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Star boy and the sun dance.

From Canadian Wonder Tales by Cyrus MacMillan

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ONCE long ago when the Blackfeet Indians dwelt on the Canadian prairies, it happened that a band of the people were camped near the mountains. It was spring-time, and the warm winds blew over the prairies laden with the scent of wild flowers. One hot cloudless night two girls slept in the long prairie grass beside their tents with no covering but the sky. The elder awoke before dawn and saw the Morning Star just rising. Very beautiful and bright he looked in the clear morning air, with no smoke or dust to hide him. The girl looked long at the Star, and she had strange fancies, and imagined that he was her lover. At last she called her sister and said, " Look at the Morning Star. He is bright and wise. I love only the Morning Star for he is more beautiful than man." One day in the autumn when the flowers were faded and the grass was yellow with age and the cool winds blew over the prairie and the birds were flying south, as the girl was returning home from a long walk she met a young man on the trail. In his hair was a yellow plume, and in his hand a small shrub with a big spider-web hanging to it. He was very beautiful, and he wore fine clothes of soft skins, and the odour of his dress was that of the sweet-grass and the pine.

As the girl drew aside from the trail to pass, he put forth his hand and stopped her. " Stand aside," she said, "and let me pass." But he answered, " I am the Morning Star. One night in spring when the flowers were blooming, I saw you sleeping in the long grass outside your tent, and I loved you. I heard you say you loved only me, and now I have come to ask you to come with me to the sky to the home of my father, the Sun, where we shall live together and you will have no more troubles nor cares. It is the Land of Little People, the Land of the Ever- Young, where all are happy like children, and no one ever grows old." Then the girl remem bered the hot cloudless night in the spring-time when she slept in the tall grass, and she knew now that Morning Star was to be her husband. And she said, " I must first say good-bye to my father and mother." But Morning Star said, " There must be no leave-taking," and he would not let her go home. He fastened his yellow plume in her hair, and gave her the shrub to hold. He told her to place her feet upon the lowest strand of the spider s web and to hold the uppermost strand in her hands. Then he told her to shut her eyes. After a brief time when he asked her to open her eyes, they were in the sky.

They passed on to a large tent. Morning Star said, " This is the home of my father and mother, the Sun and the Moon," and he asked her to enter. As it was day, the Sun was away on his long journey, but the Moon was at home and she welcomed the girl as her son s bride. And the girl lived happy in the Star country with her husband, and she learned many wonderful things. Not far from her home, near the tent of the Spider Man who weaved webs, a large turnip was growing about which she wondered greatly. But the Moon seeing her wonder said, "You may dig any roots that grow in the sky, but I warn you not to dig up the large turnip. If you do, unhappiness will follow you." After a time a son was born to the girl, and everywhere the girl went she carried the child. She called him Star-Boy. She often saw the large turnip near the tent of the Spider Man who weaved webs, but mindful of the Moon s warning, she was afraid to touch it. One day, however, her wonder overcame her, and she decided to see what was underneath the turnip. She tried to pull it up but it stuck fast, and she was unable to move it. Then two large cranes, flying from the east, came to her aid, and catching the turnip with their long bills they moved it from side to side, loosened it, and pulled it up.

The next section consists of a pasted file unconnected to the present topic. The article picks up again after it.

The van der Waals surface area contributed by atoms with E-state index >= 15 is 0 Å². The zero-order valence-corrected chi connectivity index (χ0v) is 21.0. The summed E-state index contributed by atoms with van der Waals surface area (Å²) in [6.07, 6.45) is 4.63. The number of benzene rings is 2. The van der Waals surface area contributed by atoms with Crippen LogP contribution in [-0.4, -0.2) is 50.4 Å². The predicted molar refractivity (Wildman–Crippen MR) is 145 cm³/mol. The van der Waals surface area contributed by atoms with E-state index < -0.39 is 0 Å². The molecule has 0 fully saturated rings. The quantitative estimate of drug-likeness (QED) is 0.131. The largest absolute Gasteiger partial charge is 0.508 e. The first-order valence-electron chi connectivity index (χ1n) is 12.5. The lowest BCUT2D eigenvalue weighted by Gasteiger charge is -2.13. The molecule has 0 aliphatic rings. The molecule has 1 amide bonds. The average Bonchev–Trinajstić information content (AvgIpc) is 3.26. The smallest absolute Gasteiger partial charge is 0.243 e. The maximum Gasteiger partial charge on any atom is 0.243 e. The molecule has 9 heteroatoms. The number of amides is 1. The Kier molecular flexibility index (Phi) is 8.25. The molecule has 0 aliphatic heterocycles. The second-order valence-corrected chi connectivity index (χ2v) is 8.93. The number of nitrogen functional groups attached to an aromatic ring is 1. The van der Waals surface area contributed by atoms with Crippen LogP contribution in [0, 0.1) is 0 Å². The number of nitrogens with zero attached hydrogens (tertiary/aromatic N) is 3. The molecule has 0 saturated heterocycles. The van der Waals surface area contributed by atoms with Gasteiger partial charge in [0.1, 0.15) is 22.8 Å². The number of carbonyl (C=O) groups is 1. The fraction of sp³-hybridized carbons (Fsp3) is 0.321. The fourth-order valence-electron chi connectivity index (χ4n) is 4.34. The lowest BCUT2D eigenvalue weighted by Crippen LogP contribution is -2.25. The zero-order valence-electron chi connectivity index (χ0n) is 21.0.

The girl looked through the hole, and saw the earth far beneath her. It was the same hole through which Morning Star had brought her to the sky. She looked long through the hole, and she saw the camps of her people, the Blackfeet, on the plains far below. What she saw was well known to her. It was summer on the prairies. The men were playing games ; the women were tanning skins or gathering berries on the rolling hills. She grew very lonely as she watched, for she wanted to be back on the green prairies with her own people, and when she turned away to go home she was crying bitterly. When she reached home, Morning Star and his Mother the Moon were waiting for her. Morning Star at once knew from her face what had happened, and he said, "You have pulled up the sacred turnip." When she did not answer, the Moon said, " I warned you not to dig it up, because I love Star-Boy and I do not wish to part with him." It was day, and the Sun was away on his long journey. When he came home in the evening, he asked what was the matter with his daughter for she looked sad and troubled. And the girl answered that she was lonely because she had looked down that day upon her people on the plains.


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